Adult caregivers overwhelmed and undertrained

WASHINGTON (AP) — Adult caregivers looking after aging relatives and friends have little training for their stressful roles but still find the experience rewarding, according to a poll released Thursday.

The Associated Press-NORC Center for Public Affairs Research survey finds that long-term caregivers don’t just provide rides to the doctor and run errands. Nearly half perform some kind of medical care, from changing bandages (30 percent) to inserting catheters or feeding tubes (6 percent).

Only 47 percent of those say they got most or all of the training needed for their often delicate tasks.

Despite all the challenges, more than 9 in 10 call their care-giving experience worthwhile, even if they also find it stressful (77 percent), and overwhelming (52 percent).

“It’s a labor of love, but it can be stressful,” said Cheryl Johnson, a factory supervisor from Bay Minette, Alabama, who along with other family members is caring for her elderly mother and stepfather. “Nobody can ever be prepared for that.” Her mother has liver disease.

The poll of people age 40 and over who have either provided or received long-term care offers a glimpse into homes across the United States where aging and disabled people are being cared for by an ad hoc army of relatives, neighbors and friends.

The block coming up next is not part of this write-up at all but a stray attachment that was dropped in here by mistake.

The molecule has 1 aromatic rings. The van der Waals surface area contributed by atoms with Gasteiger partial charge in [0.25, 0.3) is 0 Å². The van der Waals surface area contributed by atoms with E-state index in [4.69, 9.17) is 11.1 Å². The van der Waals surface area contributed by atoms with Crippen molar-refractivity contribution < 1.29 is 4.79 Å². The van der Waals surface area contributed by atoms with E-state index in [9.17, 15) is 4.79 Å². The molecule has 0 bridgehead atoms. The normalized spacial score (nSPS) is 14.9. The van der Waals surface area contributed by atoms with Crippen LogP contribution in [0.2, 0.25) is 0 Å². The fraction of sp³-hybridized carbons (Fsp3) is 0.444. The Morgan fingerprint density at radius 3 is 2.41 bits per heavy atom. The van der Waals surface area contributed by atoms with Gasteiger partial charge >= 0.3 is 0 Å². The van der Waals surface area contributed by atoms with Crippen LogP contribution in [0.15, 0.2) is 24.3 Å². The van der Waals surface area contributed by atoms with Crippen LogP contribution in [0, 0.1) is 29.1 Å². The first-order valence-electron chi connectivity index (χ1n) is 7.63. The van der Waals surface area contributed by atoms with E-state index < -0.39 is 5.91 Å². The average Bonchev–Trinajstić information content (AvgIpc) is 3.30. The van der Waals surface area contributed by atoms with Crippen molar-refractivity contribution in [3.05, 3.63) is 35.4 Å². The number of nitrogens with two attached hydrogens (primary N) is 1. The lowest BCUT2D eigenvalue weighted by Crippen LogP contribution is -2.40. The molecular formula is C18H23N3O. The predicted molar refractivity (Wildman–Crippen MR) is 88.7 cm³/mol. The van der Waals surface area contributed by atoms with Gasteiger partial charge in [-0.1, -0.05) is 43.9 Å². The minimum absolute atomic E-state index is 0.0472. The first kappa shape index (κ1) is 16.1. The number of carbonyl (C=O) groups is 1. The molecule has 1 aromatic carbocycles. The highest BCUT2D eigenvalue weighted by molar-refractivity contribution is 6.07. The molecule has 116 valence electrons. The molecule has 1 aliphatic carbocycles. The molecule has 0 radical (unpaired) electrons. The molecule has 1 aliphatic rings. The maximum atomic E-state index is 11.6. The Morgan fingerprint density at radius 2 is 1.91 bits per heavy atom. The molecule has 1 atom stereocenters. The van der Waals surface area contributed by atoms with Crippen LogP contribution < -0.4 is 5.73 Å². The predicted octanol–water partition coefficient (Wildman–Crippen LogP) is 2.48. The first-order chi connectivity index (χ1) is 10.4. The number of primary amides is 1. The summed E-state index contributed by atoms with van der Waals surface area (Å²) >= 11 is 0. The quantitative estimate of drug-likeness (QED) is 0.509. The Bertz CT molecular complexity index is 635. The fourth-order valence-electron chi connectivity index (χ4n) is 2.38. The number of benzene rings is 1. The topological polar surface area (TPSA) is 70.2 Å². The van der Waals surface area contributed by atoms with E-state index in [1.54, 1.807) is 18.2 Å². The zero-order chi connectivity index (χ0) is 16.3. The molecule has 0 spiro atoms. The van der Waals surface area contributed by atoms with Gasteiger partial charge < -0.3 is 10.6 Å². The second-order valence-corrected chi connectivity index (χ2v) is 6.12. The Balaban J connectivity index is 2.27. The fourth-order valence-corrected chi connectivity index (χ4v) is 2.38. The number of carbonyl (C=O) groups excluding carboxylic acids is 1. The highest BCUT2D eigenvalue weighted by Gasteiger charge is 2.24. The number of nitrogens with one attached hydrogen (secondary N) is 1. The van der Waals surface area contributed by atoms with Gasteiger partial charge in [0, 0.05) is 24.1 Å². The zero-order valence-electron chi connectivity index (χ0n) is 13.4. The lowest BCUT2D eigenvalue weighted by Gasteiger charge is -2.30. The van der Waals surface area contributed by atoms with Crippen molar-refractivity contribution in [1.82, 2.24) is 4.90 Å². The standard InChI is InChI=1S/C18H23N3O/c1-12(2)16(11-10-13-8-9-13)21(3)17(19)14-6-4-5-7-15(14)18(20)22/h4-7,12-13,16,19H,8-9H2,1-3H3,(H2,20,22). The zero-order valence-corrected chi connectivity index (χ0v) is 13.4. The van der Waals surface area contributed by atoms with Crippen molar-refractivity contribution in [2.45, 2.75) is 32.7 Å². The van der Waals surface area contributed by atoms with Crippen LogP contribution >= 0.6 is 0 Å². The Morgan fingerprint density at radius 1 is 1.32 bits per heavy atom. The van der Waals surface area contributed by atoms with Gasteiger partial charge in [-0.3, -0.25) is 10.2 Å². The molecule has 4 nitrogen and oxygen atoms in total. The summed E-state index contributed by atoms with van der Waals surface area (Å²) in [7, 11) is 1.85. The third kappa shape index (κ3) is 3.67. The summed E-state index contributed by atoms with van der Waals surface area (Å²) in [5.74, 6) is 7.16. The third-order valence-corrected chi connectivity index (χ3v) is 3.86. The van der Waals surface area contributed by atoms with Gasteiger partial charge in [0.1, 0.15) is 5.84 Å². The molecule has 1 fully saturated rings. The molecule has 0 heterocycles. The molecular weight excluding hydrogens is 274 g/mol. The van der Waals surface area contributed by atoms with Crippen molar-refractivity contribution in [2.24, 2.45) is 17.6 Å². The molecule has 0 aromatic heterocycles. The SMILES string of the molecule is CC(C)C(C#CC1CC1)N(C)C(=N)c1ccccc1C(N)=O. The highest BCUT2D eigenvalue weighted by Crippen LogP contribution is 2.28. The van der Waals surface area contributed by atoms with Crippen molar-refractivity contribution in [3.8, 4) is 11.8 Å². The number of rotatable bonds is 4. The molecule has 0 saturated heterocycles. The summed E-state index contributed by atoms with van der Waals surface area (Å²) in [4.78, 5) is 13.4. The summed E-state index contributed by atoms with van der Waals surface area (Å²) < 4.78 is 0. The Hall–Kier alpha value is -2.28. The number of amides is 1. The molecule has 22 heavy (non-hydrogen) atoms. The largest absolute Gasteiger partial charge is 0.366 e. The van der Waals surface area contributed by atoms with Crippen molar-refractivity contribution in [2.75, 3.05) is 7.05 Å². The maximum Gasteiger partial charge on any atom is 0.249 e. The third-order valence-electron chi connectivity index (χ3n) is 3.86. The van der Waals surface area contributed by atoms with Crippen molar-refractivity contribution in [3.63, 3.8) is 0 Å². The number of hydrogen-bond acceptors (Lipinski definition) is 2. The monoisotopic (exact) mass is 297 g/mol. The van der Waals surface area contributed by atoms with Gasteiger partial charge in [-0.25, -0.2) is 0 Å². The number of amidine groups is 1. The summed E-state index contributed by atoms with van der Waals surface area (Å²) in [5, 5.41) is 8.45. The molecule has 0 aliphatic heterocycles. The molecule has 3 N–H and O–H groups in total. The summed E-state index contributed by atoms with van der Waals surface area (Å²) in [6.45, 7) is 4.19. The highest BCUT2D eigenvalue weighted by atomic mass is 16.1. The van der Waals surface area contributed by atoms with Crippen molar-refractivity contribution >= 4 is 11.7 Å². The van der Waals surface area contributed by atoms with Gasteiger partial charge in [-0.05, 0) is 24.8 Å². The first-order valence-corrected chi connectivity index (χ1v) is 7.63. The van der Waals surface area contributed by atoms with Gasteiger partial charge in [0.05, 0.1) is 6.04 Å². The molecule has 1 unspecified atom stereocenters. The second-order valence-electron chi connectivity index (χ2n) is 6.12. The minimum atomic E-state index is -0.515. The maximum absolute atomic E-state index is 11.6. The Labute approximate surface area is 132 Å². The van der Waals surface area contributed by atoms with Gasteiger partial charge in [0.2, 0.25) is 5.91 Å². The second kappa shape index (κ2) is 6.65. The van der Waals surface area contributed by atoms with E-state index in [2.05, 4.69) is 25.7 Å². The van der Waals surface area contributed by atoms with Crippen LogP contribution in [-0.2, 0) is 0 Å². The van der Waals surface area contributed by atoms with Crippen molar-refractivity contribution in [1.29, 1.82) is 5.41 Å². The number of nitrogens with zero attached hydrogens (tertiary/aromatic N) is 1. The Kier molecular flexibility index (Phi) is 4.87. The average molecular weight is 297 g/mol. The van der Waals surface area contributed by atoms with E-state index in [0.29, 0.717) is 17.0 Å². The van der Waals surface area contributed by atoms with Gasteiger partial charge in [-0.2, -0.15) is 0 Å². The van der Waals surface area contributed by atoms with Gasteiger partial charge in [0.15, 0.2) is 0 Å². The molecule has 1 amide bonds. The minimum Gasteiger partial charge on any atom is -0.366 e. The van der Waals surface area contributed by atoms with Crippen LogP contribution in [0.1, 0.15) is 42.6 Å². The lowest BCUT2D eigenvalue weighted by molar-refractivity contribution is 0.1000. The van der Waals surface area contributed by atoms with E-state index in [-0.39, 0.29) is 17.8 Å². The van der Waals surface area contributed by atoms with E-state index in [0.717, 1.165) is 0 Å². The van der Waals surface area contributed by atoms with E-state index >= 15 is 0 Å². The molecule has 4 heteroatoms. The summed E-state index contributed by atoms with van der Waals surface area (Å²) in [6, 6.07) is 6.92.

It highlights how long-term care remains a major unmet need for government programs and private health insurance.

The lack of training for caregivers is a shortcoming in the health system, said Judy Feder, a professor at Georgetown University McCourt School of Public Policy.

“Caregivers are taken for granted and they are invisible in the system,” Feder said. “It’s bad for them, it’s bad for care recipients, and it’s bad for the system because there’s evidence that if you engage them, it improves the quality of care.”

According to the poll, most caregivers are also trying to hold down jobs.

Johnson said her employer has been very supportive. “There have been times when they said, ‘Cheryl’s got to go home,'” she said.

Nearly half of caregivers say it’s moderately or very difficult to balance work and caregiving. Men are more likely to report that their employers are not at all supportive

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